September 21 2021

by Isobel Johnston, MA-Phd candidate, Arizona State University, Tempe

Venus's Bathing (Margate) A woman swimming in the sea; in the background people are looking out to sea from cliffs and a beach. The lettering says; Side Way or any Way. Etching by Thomas Rowlandson, ca. 1800

I spent my first semester of graduate school in survival mode maintaining my studies and TA obligations through the shock and vicious morning sickness of a surprise pregnancy. My second semester was consumed with grief and physical recovery over a miscarriage at seventeen-weeks, six days before my first class. With my reserves for stress management depleted and my sense of direction shifted for the third time in less than six months, I succumbed to the existential self-questioning inherent in any major loss. Compounding this disorienting time was the bewildering timing of these events at the very outset of my midlife transition from professional at-home motherhood, returning to school and upgrading my role in the professional world.

by Thomas J. Whitley and Sam Houston, Florida State University

Still image from video released by ISIS depicting the use of a jackhammer to destroy the Negral Gate.

ISIS (or ISIL or, in Arabic, Daesh) has been busy not just killing Jordanian pilots and Coptic Christians but also destroying antiquities and burning rare books in Mosul. The almost uniform response has been one of disgust, at least among the online academic community. A friend who worked in the Yale Art Gallery as a graduate student and got to work with some of the antiquities that found their way to Yale from Mosul in the 1850s wrote about why we should care about archaeological destruction. As scholars of religion we realize the already seemingly insurmountable limits to the work that we do. We are some of the first to “care” about this destruction. 

Persian alphabet and vocabulary blocks

John Nemec, associate professor of religious studies at the University of Virginia, assumed the editorship of the AAR-OUP Religion in Translation book series at the beginning of 2015 and will serve as its editor for five years. In this e-mail interview, Nemec talks to RSN about his plans for the book series and the role of translated works in the field of religion.

Anna Sun talks to Religious Studies News about her book Confucianism as a World Religion: Contested Histories and Contemporary Realities (Princeton University Press), which won the American Academy of Religion’s 2014 Best First Book in the History of Religions award.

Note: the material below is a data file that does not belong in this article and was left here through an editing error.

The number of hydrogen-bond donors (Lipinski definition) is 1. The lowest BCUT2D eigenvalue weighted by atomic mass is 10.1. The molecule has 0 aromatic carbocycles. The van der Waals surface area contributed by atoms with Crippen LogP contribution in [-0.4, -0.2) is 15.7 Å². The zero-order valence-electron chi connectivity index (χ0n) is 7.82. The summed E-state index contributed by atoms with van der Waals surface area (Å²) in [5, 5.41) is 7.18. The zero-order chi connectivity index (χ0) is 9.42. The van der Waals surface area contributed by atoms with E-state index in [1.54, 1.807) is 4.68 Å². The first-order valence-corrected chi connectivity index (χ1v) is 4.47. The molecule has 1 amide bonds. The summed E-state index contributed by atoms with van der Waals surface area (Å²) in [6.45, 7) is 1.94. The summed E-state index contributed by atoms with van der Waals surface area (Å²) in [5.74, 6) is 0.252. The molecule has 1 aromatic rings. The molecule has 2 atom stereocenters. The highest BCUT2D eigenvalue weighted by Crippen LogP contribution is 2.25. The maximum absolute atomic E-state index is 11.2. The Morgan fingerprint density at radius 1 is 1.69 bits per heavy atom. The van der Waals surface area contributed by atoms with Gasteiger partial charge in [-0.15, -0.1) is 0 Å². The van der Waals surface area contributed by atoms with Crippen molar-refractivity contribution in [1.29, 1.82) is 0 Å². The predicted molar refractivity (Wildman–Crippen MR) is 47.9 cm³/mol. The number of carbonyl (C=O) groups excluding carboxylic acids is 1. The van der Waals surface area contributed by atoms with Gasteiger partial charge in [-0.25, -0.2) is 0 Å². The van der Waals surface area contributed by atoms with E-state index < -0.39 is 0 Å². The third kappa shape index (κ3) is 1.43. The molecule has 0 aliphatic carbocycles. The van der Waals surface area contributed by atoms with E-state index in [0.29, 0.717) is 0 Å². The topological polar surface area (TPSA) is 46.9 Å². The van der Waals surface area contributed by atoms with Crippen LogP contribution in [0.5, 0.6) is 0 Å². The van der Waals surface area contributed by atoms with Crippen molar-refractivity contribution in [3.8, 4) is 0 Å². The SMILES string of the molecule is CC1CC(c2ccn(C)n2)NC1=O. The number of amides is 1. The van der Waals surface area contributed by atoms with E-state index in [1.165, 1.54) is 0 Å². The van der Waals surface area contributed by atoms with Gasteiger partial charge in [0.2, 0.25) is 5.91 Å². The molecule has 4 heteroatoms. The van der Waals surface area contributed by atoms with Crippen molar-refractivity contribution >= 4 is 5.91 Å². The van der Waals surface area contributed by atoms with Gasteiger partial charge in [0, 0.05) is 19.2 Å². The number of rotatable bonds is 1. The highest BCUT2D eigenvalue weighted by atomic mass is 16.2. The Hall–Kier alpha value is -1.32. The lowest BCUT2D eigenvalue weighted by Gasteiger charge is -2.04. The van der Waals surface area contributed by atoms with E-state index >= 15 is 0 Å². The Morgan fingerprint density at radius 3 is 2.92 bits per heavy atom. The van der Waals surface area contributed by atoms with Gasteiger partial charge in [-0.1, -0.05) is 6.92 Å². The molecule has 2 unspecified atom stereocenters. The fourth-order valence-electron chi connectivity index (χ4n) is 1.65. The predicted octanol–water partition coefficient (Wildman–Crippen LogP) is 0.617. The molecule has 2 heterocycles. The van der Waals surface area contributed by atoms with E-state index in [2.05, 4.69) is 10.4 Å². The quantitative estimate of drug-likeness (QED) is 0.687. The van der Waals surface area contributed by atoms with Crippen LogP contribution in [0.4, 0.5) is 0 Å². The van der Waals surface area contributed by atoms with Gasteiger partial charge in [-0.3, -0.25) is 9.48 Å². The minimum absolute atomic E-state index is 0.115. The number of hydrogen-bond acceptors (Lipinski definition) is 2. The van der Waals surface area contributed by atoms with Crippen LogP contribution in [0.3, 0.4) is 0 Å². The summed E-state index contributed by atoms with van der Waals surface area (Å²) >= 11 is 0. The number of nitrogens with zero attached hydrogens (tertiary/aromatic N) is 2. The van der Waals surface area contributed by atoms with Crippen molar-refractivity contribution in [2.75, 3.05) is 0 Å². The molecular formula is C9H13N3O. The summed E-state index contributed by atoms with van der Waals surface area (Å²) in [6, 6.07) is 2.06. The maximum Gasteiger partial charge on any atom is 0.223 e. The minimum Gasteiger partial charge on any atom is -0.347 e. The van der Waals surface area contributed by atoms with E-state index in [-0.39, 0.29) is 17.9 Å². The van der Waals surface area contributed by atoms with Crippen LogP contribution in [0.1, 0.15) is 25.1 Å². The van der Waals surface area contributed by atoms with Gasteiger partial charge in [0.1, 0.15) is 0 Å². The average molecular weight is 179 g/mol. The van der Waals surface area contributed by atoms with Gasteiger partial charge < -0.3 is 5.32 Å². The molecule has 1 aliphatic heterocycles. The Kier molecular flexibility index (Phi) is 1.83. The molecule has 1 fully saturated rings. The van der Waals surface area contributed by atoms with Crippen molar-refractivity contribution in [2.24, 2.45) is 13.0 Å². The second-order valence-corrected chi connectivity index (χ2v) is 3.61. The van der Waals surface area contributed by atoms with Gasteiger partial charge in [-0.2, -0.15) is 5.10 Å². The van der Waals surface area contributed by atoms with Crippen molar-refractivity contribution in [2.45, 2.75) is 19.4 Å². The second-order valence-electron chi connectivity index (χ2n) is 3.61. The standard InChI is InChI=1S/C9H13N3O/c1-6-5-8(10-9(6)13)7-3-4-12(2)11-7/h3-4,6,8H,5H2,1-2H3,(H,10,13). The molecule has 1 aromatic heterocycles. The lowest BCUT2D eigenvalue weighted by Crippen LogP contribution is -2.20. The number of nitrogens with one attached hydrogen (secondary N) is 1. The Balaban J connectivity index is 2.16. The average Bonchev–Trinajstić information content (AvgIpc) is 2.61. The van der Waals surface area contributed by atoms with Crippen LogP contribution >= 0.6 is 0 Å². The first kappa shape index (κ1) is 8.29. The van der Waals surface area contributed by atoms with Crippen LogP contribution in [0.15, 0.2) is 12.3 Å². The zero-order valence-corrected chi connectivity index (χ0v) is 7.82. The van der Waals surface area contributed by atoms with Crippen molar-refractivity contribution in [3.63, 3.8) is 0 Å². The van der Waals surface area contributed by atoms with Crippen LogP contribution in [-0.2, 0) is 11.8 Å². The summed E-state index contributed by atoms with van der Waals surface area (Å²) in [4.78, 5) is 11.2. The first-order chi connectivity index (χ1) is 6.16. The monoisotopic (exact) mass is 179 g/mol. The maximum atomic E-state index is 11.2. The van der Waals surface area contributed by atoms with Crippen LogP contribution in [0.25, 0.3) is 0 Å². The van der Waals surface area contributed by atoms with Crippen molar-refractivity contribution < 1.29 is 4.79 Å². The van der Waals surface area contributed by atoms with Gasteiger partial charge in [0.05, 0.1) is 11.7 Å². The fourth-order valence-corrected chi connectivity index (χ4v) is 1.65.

We get a kick out of how the AAR's logo has changed to reflect the times; the 1979 logo has a very Dark Side of the Moon feel to it, no? (Okay, okay, we were a few years late!)


Current AAR logo


AAR logo, 1995–2009


AAR logo, 1983–1994

by Monique Moultrie, Georgia State University

African American outdoor family portrait, c.1899

I specifically asked to discuss family relationships in this column because I thought it important to expand our conversation on gender and work-life balance beyond the two-body discussion. Thus, I have titled these remarks “Three Bodies: One Problem, Many Solutions” to reflect the numerous relationships I value in addition to my academic life. While I will respond most closely with comments on my relationship with my elderly mother and grandmother, I also plan to attend to how I negotiate these relationships with my partner of ten years and my academic institution.

by Christopher D. Cantwell, University of Missouri, Kansas City

For twenty-five years now Religious Studies News has provided a crucial service. Its articles, features, interviews, and Spotlights have helped weave together one of the most diverse professional associations in the world into a network of colleagues and friends. I have no doubt that the newsletter’s new, born-digital format will provide even more opportunities to build upon this already stellar record. As a longtime reader of Religious Studies News, I am honored to be able to congratulate the editors and everyone else who had a role in the newsletter’s ambitious redesign.

Willis Jenkins talks to Kristian Petersen about his book "The Future of Ethics: Sustainability, Social Justice, and Religious Creativity" (Georgetown University Press, 2013), which won the American Academy of Religion’s 2014 Award for Excellence in the Study of Religion in Constructive-Reflective Studies.

Hussein Rashid, Independent Contractor, Hofstra University

image of a worker's time card being punched